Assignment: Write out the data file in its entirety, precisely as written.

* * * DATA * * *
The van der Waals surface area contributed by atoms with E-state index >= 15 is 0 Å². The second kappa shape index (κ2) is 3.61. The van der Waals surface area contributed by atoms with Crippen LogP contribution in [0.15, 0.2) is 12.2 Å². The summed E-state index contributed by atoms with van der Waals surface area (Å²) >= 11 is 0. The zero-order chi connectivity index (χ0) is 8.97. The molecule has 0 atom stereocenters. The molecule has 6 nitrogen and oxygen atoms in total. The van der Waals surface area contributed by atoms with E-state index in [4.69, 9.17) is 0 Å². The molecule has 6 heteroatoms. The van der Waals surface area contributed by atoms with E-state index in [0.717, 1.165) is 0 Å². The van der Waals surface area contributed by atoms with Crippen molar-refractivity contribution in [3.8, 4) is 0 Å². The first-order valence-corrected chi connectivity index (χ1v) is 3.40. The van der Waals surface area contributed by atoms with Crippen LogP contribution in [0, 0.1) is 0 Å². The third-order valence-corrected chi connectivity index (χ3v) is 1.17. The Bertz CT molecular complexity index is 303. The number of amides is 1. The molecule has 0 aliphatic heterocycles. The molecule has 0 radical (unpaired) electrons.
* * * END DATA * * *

The van der Waals surface area contributed by atoms with E-state index >= 15 is 0 Å². The second kappa shape index (κ2) is 3.61. The van der Waals surface area contributed by atoms with Crippen LogP contribution in [0.15, 0.2) is 12.2 Å². The summed E-state index contributed by atoms with van der Waals surface area (Å²) >= 11 is 0. The zero-order chi connectivity index (χ0) is 8.97. The molecule has 0 atom stereocenters. The molecule has 6 nitrogen and oxygen atoms in total. The van der Waals surface area contributed by atoms with E-state index in [4.69, 9.17) is 0 Å². The molecule has 6 heteroatoms. The van der Waals surface area contributed by atoms with E-state index in [0.717, 1.165) is 0 Å². The van der Waals surface area contributed by atoms with Crippen molar-refractivity contribution in [3.8, 4) is 0 Å². The first-order valence-corrected chi connectivity index (χ1v) is 3.40. The van der Waals surface area contributed by atoms with Crippen LogP contribution in [0, 0.1) is 0 Å². The third-order valence-corrected chi connectivity index (χ3v) is 1.17. The Bertz CT molecular complexity index is 303. The number of amides is 1. The molecule has 0 aliphatic heterocycles. The molecule has 0 radical (unpaired) electrons.